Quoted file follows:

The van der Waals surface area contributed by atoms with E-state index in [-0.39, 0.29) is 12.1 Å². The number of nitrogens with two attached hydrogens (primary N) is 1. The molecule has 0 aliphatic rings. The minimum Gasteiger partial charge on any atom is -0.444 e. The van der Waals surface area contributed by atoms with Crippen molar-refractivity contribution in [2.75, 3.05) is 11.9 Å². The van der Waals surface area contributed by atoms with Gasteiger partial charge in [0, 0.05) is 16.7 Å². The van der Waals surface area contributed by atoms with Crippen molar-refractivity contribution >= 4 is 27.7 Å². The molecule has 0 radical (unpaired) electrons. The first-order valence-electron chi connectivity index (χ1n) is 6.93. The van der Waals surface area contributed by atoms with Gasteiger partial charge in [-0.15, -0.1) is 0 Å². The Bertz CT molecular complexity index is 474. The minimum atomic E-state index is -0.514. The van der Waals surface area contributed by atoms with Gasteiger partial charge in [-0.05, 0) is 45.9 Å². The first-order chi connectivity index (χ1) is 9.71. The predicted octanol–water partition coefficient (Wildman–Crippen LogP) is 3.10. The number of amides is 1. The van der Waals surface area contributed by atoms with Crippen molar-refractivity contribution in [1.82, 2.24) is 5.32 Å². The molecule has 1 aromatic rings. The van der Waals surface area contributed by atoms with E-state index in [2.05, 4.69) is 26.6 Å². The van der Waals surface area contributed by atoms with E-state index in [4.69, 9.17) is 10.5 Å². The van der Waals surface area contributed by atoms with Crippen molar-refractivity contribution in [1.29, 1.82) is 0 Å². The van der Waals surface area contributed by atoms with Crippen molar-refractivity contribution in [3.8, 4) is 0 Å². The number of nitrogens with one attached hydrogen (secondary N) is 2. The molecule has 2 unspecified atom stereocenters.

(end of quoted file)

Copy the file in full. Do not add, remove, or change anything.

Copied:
The van der Waals surface area contributed by atoms with E-state index in [-0.39, 0.29) is 12.1 Å². The number of nitrogens with two attached hydrogens (primary N) is 1. The molecule has 0 aliphatic rings. The minimum Gasteiger partial charge on any atom is -0.444 e. The van der Waals surface area contributed by atoms with Crippen molar-refractivity contribution in [2.75, 3.05) is 11.9 Å². The van der Waals surface area contributed by atoms with Gasteiger partial charge in [0, 0.05) is 16.7 Å². The van der Waals surface area contributed by atoms with Crippen molar-refractivity contribution >= 4 is 27.7 Å². The molecule has 0 radical (unpaired) electrons. The first-order valence-electron chi connectivity index (χ1n) is 6.93. The van der Waals surface area contributed by atoms with Gasteiger partial charge in [-0.15, -0.1) is 0 Å². The Bertz CT molecular complexity index is 474. The minimum atomic E-state index is -0.514. The van der Waals surface area contributed by atoms with Gasteiger partial charge in [-0.05, 0) is 45.9 Å². The first-order chi connectivity index (χ1) is 9.71. The predicted octanol–water partition coefficient (Wildman–Crippen LogP) is 3.10. The number of amides is 1. The van der Waals surface area contributed by atoms with Crippen molar-refractivity contribution in [1.82, 2.24) is 5.32 Å². The molecule has 1 aromatic rings. The van der Waals surface area contributed by atoms with E-state index in [2.05, 4.69) is 26.6 Å². The van der Waals surface area contributed by atoms with E-state index in [4.69, 9.17) is 10.5 Å². The van der Waals surface area contributed by atoms with Crippen molar-refractivity contribution in [1.29, 1.82) is 0 Å². The van der Waals surface area contributed by atoms with Crippen molar-refractivity contribution in [3.8, 4) is 0 Å². The number of nitrogens with one attached hydrogen (secondary N) is 2. The molecule has 2 unspecified atom stereocenters.